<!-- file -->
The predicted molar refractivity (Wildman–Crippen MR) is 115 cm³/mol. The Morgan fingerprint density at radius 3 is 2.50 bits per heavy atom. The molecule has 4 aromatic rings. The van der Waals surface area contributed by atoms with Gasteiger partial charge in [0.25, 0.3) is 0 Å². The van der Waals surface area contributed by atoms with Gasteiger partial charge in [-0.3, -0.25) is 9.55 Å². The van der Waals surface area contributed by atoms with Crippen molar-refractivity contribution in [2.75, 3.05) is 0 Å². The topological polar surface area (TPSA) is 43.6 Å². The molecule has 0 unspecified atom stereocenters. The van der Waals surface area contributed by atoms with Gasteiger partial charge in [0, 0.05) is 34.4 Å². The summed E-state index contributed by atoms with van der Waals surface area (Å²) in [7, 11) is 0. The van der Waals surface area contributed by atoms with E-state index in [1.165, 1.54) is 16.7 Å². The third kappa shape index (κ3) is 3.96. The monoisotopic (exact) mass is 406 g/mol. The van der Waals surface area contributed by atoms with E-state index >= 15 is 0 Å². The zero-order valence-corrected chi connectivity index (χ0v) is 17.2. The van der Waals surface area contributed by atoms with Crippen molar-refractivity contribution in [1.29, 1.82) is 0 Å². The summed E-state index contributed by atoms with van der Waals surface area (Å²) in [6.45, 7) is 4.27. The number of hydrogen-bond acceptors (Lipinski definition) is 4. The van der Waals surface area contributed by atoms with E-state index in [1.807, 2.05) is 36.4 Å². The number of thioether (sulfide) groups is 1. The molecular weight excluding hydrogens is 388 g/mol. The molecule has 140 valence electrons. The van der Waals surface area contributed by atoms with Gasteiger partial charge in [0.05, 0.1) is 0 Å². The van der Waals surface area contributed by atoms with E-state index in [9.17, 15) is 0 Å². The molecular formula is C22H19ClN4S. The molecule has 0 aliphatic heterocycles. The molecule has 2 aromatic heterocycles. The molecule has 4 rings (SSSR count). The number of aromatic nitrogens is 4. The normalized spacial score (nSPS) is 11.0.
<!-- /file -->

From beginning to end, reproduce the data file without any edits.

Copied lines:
The predicted molar refractivity (Wildman–Crippen MR) is 115 cm³/mol. The Morgan fingerprint density at radius 3 is 2.50 bits per heavy atom. The molecule has 4 aromatic rings. The van der Waals surface area contributed by atoms with Gasteiger partial charge in [0.25, 0.3) is 0 Å². The van der Waals surface area contributed by atoms with Gasteiger partial charge in [-0.3, -0.25) is 9.55 Å². The van der Waals surface area contributed by atoms with Crippen molar-refractivity contribution in [2.75, 3.05) is 0 Å². The topological polar surface area (TPSA) is 43.6 Å². The molecule has 0 unspecified atom stereocenters. The van der Waals surface area contributed by atoms with Gasteiger partial charge in [0, 0.05) is 34.4 Å². The summed E-state index contributed by atoms with van der Waals surface area (Å²) in [7, 11) is 0. The van der Waals surface area contributed by atoms with E-state index in [1.165, 1.54) is 16.7 Å². The third kappa shape index (κ3) is 3.96. The monoisotopic (exact) mass is 406 g/mol. The van der Waals surface area contributed by atoms with E-state index >= 15 is 0 Å². The zero-order valence-corrected chi connectivity index (χ0v) is 17.2. The van der Waals surface area contributed by atoms with Crippen molar-refractivity contribution in [1.29, 1.82) is 0 Å². The summed E-state index contributed by atoms with van der Waals surface area (Å²) in [6.45, 7) is 4.27. The number of hydrogen-bond acceptors (Lipinski definition) is 4. The van der Waals surface area contributed by atoms with E-state index in [1.807, 2.05) is 36.4 Å². The number of thioether (sulfide) groups is 1. The molecular weight excluding hydrogens is 388 g/mol. The molecule has 140 valence electrons. The van der Waals surface area contributed by atoms with Gasteiger partial charge in [0.05, 0.1) is 0 Å². The van der Waals surface area contributed by atoms with E-state index in [9.17, 15) is 0 Å². The molecular formula is C22H19ClN4S. The molecule has 0 aliphatic heterocycles. The molecule has 2 aromatic heterocycles. The molecule has 4 rings (SSSR count). The number of aromatic nitrogens is 4. The normalized spacial score (nSPS) is 11.0.